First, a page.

In his opinion, the U-shaped bruise on Rennie’s left upper abdomen, showed to the jury on the screen, appeared to be consistent with the geometric pattern left behind by shoes, Cikirika said.

When cross-examined by Boutelle, Cikirika said there is no way for him to know for sure whether the bruises and cuts on Rennie’s body were made by shoes or boots, only that they were caused by blunt force trauma.

Toxicology testing showed Rennie’s blood-alcohol content to be between .28 and .32 at the time of his death, he said.

Langey pointed out that level is more than three times New York’s legal driving limit of .08.

Alcohol is not metabolized after death, the doctor said.


Scott E. Denno and Michael D. Rivers, tried for their part in the death of Rennie, 45, were both convicted of first-degree manslaughter and felony gang assault in trials earlier this year.

Boutelle wants to call Denno to the stand on Monday, but he may exercise his Fifth Amendment right not to testify, as an appeal of his conviction is still pending.

If he doesn't testify, Boutelle told the court, he wants clearance to read about two pages of Denno's Aug. 26, 2012, statements to State Police to the jury in accordance with the Declaration of Penal Interest.

The Declaration of Penal Interest, an exception to the hearsay rule, states that a person is unlikely to implicate himself in a crime unless he committed that illegal act.

In the particular statement Boutelle wants heard at trial, Denno admitted only that he and Rivers beat Rennie; he did not mention Taylor.

Sprague argued that choosing just one piece of pages of testimony is not representative of the larger story the testimony illustrates.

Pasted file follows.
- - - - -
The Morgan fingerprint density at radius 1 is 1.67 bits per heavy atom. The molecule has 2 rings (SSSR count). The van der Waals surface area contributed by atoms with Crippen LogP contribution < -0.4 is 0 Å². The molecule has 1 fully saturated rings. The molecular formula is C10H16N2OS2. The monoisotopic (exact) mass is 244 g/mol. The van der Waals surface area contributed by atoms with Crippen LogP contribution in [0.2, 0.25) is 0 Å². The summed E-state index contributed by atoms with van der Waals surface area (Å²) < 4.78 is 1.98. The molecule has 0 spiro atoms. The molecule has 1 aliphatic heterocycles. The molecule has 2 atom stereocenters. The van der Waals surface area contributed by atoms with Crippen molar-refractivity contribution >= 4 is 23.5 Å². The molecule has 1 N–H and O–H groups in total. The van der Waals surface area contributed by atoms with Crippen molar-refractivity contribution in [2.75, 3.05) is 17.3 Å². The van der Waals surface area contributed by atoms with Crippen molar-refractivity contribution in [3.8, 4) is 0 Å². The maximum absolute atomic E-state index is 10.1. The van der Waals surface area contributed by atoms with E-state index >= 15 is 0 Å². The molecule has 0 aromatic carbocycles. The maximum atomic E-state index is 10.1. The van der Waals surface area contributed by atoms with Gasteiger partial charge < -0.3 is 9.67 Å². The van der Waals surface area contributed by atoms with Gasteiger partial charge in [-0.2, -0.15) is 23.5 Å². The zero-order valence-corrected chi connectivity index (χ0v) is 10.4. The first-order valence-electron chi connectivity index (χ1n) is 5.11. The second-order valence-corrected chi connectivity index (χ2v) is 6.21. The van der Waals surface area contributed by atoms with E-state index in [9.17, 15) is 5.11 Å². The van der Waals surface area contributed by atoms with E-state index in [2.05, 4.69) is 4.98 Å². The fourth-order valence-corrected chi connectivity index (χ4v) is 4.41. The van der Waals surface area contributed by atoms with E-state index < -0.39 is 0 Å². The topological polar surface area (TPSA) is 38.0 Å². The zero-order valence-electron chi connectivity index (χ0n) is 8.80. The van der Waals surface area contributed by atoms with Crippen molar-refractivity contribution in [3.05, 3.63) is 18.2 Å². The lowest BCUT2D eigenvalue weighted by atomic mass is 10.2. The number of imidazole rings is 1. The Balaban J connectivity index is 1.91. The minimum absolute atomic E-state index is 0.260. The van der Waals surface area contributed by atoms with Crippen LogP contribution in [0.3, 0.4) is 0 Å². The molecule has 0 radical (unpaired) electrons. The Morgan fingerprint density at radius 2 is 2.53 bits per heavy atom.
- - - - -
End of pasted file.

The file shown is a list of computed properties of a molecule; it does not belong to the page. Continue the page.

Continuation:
“How can you then pull one statement and conclude that’s the only reliable statement in a slew of statements?” she told Judge Richard B. Meyer, referring to the almost 20 hours of testimony heard at Denno’s trial.

She added that there was nothing said in Denno’s trial that would prove to or sway the jury to rule Taylor innocent.

“I guess it’s a question for the court,” Meyer replied.


Boutelle also told the court that it isn't proven whether Taylor intended to kill Rennie or whether a boot was the object that caused the injuries that killed him.

The attorney requested that Meyer reduce Taylor’s charges to first- and second-degree manslaughter rather than second-degree murder.

He also asked that the other charges be confined to criminally negligent homicide, first-degree attempted gang assault, second-degree gang assault and third-degree assault.

Sprague objected.

Testimony this week, she said, showed Taylor's intent to kill Rennie, when witnesses said the defendant bragged about the fight, displayed his boot on the Riverses' table and said he had “gotten him good with these Chippewas,” as well as his remark to Rennie’s ex-girlfriend Samantha LaCroix that she wouldn’t have to worry about Rennie coming to her door anymore.

The prosecution rested just after 11:30 a.m.

“At this point, there are a number of legal issues I have to decide,” Meyer told the jury members before dismissing them.

He adjourned court until 9 a.m. Monday morning because it had not yet been determined whether Denno would take the stand, as he did in his own trial.